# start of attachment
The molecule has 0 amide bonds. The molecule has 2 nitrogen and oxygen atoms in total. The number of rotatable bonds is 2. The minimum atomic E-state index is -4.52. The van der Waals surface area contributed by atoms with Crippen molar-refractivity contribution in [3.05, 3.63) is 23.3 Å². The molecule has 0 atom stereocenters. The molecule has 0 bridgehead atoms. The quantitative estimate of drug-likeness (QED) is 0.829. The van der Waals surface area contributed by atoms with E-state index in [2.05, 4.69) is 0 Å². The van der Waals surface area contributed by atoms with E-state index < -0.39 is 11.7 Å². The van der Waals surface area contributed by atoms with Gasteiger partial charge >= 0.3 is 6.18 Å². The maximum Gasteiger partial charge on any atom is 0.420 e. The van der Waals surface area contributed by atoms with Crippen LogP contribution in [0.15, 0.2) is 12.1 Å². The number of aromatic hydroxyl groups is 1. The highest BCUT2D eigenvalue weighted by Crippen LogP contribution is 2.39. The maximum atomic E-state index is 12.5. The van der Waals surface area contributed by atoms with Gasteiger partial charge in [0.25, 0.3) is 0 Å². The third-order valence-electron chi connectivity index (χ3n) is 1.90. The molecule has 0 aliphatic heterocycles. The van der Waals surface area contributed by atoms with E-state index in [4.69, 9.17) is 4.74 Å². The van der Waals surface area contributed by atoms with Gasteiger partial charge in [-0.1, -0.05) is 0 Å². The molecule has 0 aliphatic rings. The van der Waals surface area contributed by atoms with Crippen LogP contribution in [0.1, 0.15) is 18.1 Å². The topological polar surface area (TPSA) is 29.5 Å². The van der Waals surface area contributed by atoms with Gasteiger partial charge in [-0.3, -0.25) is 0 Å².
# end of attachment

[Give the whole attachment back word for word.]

The molecule has 0 amide bonds. The molecule has 2 nitrogen and oxygen atoms in total. The number of rotatable bonds is 2. The minimum atomic E-state index is -4.52. The van der Waals surface area contributed by atoms with Crippen molar-refractivity contribution in [3.05, 3.63) is 23.3 Å². The molecule has 0 atom stereocenters. The molecule has 0 bridgehead atoms. The quantitative estimate of drug-likeness (QED) is 0.829. The van der Waals surface area contributed by atoms with E-state index in [2.05, 4.69) is 0 Å². The van der Waals surface area contributed by atoms with E-state index < -0.39 is 11.7 Å². The van der Waals surface area contributed by atoms with Gasteiger partial charge >= 0.3 is 6.18 Å². The maximum Gasteiger partial charge on any atom is 0.420 e. The van der Waals surface area contributed by atoms with Crippen LogP contribution in [0.15, 0.2) is 12.1 Å². The number of aromatic hydroxyl groups is 1. The highest BCUT2D eigenvalue weighted by Crippen LogP contribution is 2.39. The maximum atomic E-state index is 12.5. The van der Waals surface area contributed by atoms with Gasteiger partial charge in [0.25, 0.3) is 0 Å². The third-order valence-electron chi connectivity index (χ3n) is 1.90. The molecule has 0 aliphatic heterocycles. The van der Waals surface area contributed by atoms with E-state index in [4.69, 9.17) is 4.74 Å². The van der Waals surface area contributed by atoms with Gasteiger partial charge in [-0.1, -0.05) is 0 Å². The molecule has 0 aliphatic rings. The van der Waals surface area contributed by atoms with Crippen LogP contribution in [0.1, 0.15) is 18.1 Å². The topological polar surface area (TPSA) is 29.5 Å². The van der Waals surface area contributed by atoms with Gasteiger partial charge in [-0.3, -0.25) is 0 Å².